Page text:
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Old 26-07-2014, 08:09   #1
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Location: NC, USA
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Hello and pleased to pick your brains

My name is Dave. I've been lurking these forums since deciding to set my focus on sailing and purchasing a boat to live aboard about 2 years ago. I've finally made the step to join and become part of this community and am on track to have my dreams become reality within the next year or so.
A little about me. I'm a 40 old disabled veteran of the US Navy with over 2 years seatime on aircraft carriers. I've travelled around the world within and outside the military and have lived all around the US. My sailing experience is limited to a few trips on a friend's boat. I have extensive experience with sea kayaking and have been paddling the US east coast for almost 20 years, including a 6 week solo paddle along the coast of Maine. I was also a sea kayak instructor and guide in Florida for a few years, where I taught basic navigational skills and general boating safety. I'm hoping that experience will prove to be a helpful start in the sailing world.
My dream is to purchase a bluewater capable liveaboard and SLOWLY work my way from the ICW to a circumnavigation. Between reading books, lurking forums, taking a few lessons and picking several sailors brains, I have a good idea that I should be searching for a sturdy, safe, single-hand capable s/v within the 28-34ft range. These forums have been more than helpful in shedding more light on those requirements.
A short list of what I hope to learn in the near future is:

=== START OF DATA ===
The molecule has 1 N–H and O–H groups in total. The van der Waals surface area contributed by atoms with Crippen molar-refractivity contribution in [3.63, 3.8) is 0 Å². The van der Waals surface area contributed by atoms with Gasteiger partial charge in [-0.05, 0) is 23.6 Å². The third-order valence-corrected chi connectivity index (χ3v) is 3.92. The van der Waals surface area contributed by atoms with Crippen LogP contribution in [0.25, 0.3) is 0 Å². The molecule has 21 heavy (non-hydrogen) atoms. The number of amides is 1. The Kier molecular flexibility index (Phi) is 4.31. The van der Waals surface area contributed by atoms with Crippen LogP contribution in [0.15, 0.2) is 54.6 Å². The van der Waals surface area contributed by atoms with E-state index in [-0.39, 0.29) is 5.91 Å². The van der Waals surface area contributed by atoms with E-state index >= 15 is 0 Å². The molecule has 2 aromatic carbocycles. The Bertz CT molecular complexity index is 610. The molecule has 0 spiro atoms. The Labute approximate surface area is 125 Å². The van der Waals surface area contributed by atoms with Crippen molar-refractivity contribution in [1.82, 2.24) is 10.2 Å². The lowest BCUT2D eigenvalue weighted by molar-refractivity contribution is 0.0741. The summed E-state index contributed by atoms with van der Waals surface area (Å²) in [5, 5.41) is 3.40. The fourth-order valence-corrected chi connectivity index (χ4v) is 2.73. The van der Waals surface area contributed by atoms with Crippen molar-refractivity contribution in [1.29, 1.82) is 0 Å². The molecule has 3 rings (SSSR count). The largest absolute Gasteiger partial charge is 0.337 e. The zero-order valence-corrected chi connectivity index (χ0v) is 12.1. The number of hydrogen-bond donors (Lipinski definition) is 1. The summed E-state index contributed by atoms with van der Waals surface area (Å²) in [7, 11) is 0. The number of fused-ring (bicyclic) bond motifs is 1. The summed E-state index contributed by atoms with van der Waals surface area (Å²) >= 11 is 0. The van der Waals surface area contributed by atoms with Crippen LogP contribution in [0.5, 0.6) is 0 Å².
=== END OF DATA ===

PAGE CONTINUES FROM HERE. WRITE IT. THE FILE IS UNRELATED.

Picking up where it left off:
1. A list of "must have" reading materials
2. How to buy a boat, deal with brokers and get the best for my money
3. Liveaboard tips and tricks
4. What boat will best serve my needs
5. What costs are required aside from the boat upon initial purchase
6. What is required to travel abroad
My goals between now and next summer are to:
1. Take a diesel engine mech course
2. Take a few more sailing and safety courses (any certs I may need)
3. Look at as many boats as possible within the specs advised
4. Go sailing on other people's boats!
I'm sure I'll find most, if not all, of this information within many of the threads on CF. Any links to threads, lists or other websites are welcomed and greatly appreciated.
I'm happy to become part of these forums and hope I get the chance to meet you all within the threads and/or on the water. Thanks.

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Old 26-07-2014, 21:55   #2
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Re: Hello and pleased to pick your brains

Welcome to the forum

"Life is not a journey to the grave with the intention of arriving safely in a pretty and well-preserved body, but rather to skid in broadside, thoroughly used up, totally worn out, and loudly proclaiming: Wow - what a ride!"
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Old 26-07-2014, 22:43   #3